Arenavirus; Envelope glycoprotein; Lymphocytic choriomeningitis virus; Glycosylation; Epitope; Membrane fusion; Mutagenesis
Recovery from Lassa virus (LASV) infection usually precedes the appearance of neutralizing antibodies, indicating that cellular immunity plays a primary role in viral clearance. To date, the role of LASV-specific CD8+ T cells has not been evaluated in humans. To facilitate such studies, we utilized a predictive algorithm to identify candidate HLA-A2 supertype epitopes from the LASV nucleoprotein and glycoprotein precursor (GPC) genes. We identified three peptides (GPC42-50, GLVGLVTFL; GPC60-68, SLYKGVYEL; and GPC441-449, YLISIFLHL) that displayed high-affinity binding (≤98 nM) to HLA-A*0201, induced CD8+ T-cell responses of high functional avidity in HLA-A*0201 transgenic mice, and were naturally processed from native LASV GPC in human HLA-A*0201-positive target cells. HLA-A*0201 mice immunized with either GPC42-50 or GPC60-68 were protected against challenge with a recombinant vaccinia virus that expressed LASV GPC. The epitopes identified in this study represent potential diagnostic reagents and candidates for inclusion in epitope-based vaccine constructs. Our approach is applicable to any pathogen with existing sequence data, does not require manipulation of the actual pathogen or access to immune human donors, and should therefore be generally applicable to category A through C agents and other emerging pathogens.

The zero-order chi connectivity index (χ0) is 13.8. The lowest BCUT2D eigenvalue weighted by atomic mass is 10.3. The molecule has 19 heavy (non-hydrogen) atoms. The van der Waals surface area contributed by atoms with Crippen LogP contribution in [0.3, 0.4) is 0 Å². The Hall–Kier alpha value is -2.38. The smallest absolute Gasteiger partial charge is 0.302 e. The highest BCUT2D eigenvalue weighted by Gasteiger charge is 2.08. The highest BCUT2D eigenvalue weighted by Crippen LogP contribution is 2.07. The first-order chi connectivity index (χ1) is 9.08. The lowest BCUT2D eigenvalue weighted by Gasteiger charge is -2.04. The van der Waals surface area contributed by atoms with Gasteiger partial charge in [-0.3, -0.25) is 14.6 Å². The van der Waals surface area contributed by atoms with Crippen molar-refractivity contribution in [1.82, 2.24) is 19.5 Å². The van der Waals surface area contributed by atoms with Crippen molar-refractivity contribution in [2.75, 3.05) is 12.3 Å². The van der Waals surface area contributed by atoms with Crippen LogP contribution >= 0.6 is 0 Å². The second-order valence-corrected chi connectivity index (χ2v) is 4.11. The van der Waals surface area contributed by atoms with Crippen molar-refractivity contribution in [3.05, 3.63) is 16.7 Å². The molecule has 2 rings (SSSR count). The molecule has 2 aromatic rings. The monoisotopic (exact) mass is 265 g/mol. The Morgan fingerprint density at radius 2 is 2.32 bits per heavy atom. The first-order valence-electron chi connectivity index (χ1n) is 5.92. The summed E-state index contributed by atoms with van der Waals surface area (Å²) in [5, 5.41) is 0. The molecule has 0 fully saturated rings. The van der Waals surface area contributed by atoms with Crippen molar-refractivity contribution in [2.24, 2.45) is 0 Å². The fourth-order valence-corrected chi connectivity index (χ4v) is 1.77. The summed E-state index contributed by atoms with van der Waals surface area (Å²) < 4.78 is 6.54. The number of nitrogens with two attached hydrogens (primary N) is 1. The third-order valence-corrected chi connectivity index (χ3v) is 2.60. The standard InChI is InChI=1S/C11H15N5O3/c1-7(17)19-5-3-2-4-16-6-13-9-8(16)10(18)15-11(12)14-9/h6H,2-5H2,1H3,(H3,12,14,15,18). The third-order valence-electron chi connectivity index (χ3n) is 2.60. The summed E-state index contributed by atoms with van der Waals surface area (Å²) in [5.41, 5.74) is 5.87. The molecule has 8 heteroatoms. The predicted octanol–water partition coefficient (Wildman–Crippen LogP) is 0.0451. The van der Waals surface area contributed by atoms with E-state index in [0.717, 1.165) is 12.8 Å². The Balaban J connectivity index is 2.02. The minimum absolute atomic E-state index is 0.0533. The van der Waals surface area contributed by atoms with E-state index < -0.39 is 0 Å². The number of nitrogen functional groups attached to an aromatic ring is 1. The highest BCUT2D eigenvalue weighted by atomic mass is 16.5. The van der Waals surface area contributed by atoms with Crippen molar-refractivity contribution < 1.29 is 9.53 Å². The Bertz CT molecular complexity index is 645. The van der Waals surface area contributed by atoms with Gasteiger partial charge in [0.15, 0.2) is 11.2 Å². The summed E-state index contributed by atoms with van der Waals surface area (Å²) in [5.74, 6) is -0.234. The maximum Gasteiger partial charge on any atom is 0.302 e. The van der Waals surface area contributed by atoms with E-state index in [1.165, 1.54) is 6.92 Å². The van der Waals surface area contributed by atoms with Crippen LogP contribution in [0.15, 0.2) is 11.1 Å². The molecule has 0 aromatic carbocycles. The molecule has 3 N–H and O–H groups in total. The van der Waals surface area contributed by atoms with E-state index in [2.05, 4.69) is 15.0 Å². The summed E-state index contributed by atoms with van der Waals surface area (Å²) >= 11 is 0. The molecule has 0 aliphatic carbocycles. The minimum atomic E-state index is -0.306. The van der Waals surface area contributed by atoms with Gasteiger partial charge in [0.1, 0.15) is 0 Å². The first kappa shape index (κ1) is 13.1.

Arenaviruses are negative-strand RNA viruses that cause human diseases such as lymphocytic choriomeningitis, Bolivian hemorrhagic fever, and Lassa hemorrhagic fever. No licensed vaccines exist, and current treatment is limited to ribavirin. The prototypic arenavirus, lymphocytic choriomeningitis virus (LCMV), is a model for dissecting virus-host interactions in persistent and acute disease. The RING finger protein Z has been identified as the driving force of arenaviral budding and acts as the viral matrix protein. While residues in Z required for viral budding have been described, residues that govern the Z matrix function(s) have yet to be fully elucidated. Because this matrix function is integral to viral assembly, we reasoned that this would be reflected in sequence conservation. Using sequence alignment, we identified several conserved residues in Z outside the RING and late domains. Nine residues were each mutated to alanine in Lassa fever virus Z. All of the mutations affected the expression of an LCMV minigenome and the infectivity of virus-like particles, but to greatly varying degrees. Interestingly, no mutations appeared to affect Z-mediated budding or association with viral GP. Our findings provide direct experimental evidence supporting a role for Z in the modulation of the activity of the viral ribonucleoprotein (RNP) complex and its packaging into mature infectious viral particles.